In a population of 1191 patients with early-stage breast cancer, 20.7% of patients with a vitamin D deficiency experienced grade 3 or higher sensoryCIPN.
Patients with breast cancer who have a vitamin D deficiency prior to receiving paclitaxel treatment are more likely to experience chemotherapy-induced peripheral neuropathy (CIPN), according to data from a biomarker analysis of the phase 3SWOG S0221 study (NCT00070564) that were published in the Journal of the National Comprehensive Cancer Network.1
In a population of 1191 patients with early-stage breast cancer, 20.7% of patients with a vitamin D deficiency experienced grade 3 or higher sensoryCIPN compared with 14.2% of patients with sufficient vitamin D levels (OR, 1.57; 95% CI, 1.14-2.15;P=.005), according to findings from the primary univariate analysis. The association was maintained after adjusting for age and chemotherapy treatment schedule, investigators reported (adjusted OR [aOR], 1.65; 95% CI, 1.18-2.30; P = .003). However, significance was lost after adjusting for self-reported race (aOR, 1.39; 95% CI, 0.98-1.97; P = .066).
Older patients (OR, 1.02; 95% CI, 1.01-1.04; P = .005), those who self-reported as being Black (OR, 2.48; 95% CI, 1.57-3.86; P <.001), those of other races (OR, 1.84; 95% CI, 1.06-3.07; P = .025), and those randomized to receive paclitaxel twice weekly (OR, 2.37; 95% CI, 1.73-3.29; P <.001) had more events of CIPN.
“These results suggest that vitamin D supplementation in patients with lower levels of vitamin D may reduce peripheral neuropathy, and particularly high grade peripheral neuropathy, which would improve these patients’ long-term quality of life,” senior researcher Daniel L. Hertz, PharmD, PhD, University of Michigan College of Pharmacy, said in a press release on the analysis’ findings.2 “There are barely any negative consequences that come from taking steps to increase vitamin D levels. Patients can easily take safe, inexpensive, and widely available over the counter supplements.”
Investigators analyzed data from the randomized phase 3 SWOG S0221 trial in which different chemotherapy dosing schedules were examined in2849 eligible patients with early-stage breast cancer. Of that population, 1620 had a minimum of 2 available serum samples, and 1191 patients were selected for the biomarker analysis.
The results were adjusted based on age, body mass index, and race.Researchers found that vitamin D deficiency was more prevalent in Black patients (77.1%%) than White patients (28.2%; OR, 8.56; 95% CI, 5.44-13.92; P <.001), as well asCIPN incidence (29.4% vs 14.3%, respectively; OR, 2.48; 95% CI, 1.57-3.86;P<.001).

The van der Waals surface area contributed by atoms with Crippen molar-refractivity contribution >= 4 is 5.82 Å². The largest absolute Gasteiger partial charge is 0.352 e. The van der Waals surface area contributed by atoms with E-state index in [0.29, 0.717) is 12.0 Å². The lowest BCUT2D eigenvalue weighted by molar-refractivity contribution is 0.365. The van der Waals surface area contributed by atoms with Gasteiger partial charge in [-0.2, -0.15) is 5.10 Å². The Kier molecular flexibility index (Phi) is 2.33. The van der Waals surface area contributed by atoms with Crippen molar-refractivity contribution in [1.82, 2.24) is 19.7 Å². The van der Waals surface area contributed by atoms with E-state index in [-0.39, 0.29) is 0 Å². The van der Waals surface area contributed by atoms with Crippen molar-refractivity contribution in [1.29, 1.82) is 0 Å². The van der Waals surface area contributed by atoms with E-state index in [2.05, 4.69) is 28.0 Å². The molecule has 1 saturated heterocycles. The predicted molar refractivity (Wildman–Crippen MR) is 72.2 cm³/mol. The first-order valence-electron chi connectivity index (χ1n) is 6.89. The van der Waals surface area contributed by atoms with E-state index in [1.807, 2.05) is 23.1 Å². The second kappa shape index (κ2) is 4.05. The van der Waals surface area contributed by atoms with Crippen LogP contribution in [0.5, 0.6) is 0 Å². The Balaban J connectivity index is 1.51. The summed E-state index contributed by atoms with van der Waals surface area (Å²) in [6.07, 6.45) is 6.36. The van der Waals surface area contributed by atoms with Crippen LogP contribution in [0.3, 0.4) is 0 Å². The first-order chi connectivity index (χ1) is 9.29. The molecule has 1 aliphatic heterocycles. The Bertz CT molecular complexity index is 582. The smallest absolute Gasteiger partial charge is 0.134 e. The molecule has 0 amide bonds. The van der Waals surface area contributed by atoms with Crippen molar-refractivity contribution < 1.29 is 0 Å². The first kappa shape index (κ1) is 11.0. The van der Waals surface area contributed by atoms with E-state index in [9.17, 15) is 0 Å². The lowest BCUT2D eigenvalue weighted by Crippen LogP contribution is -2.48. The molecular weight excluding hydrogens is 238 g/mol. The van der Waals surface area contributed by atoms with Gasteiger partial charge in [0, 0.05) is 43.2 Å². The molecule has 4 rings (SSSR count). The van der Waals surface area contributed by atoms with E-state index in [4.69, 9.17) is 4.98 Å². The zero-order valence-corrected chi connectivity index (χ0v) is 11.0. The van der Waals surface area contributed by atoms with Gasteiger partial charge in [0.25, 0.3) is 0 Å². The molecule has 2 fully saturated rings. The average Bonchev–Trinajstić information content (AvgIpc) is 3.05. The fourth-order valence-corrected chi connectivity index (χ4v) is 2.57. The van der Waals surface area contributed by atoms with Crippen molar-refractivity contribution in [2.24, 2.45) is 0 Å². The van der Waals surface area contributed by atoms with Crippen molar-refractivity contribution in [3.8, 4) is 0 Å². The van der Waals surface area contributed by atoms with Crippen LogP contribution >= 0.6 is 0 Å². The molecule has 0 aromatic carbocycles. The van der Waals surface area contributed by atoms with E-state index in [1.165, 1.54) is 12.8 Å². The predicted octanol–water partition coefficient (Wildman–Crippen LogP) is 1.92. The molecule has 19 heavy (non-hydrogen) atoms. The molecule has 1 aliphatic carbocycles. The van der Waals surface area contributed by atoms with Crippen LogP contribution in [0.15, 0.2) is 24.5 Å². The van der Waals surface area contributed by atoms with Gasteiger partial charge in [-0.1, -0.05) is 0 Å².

When investigators assessed mechanical hypersensitivity based on vitamin D deficiency in mice, they reported that a vitamin D-deficient diet resulted in neurotoxicity-like symptoms.
CIPN affects up to 70% of patients who receive paclitaxel treatment. Despite this, there are currently no established treatments that prevent or treat CIPN or alleviate its sensory or motor symptoms. Pretreatment of vitamin D is the first validated and potentially modifiable biomarker that may reduce the chances of experiencing CIPN from paclitaxel.
Investigators reported several limitations of the analysis. Firstly, though there was evidence that vitamin D deficiency was more prevalent in Black patients, researchers acknowledged that there was a limited number of non-White participants in the analysis. Larger populations are needed to continue to understand the link between race, vitamin D, and CIPN. Further analysis may come from the phase 2 EAZ171 trial (NCT04001829), which will be examining options to reduce CIPN following docetaxel or paclitaxel in African American patients diagnosed with stage I to III breast cancer.
In addition, because data was received from another study and S0221 did not include patients who experienced grade 2 CIPN or document detailed paclitaxel dosing information, misclassification of CIPN grades could have occurred.
Secondly, though Common Terminology Criteria for Adverse Events (CTCAE) is considered less sensitive for detecting subjective toxicities, researchers chose to use CTCAE data rather than patient-reported outcomes (PROs) as the primary CIPN endpoint because CTCAE was available in all patients in the study. Additionally, there was no data collection of other CIPN risk factors, such as preexisting peripheral neuropathy and existence of diabetes. Therefore, additional trials are needed to determine whether sufficient vitamin D levels prevent CIPN and improve treatment outcomes in patients with breast and other cancer types.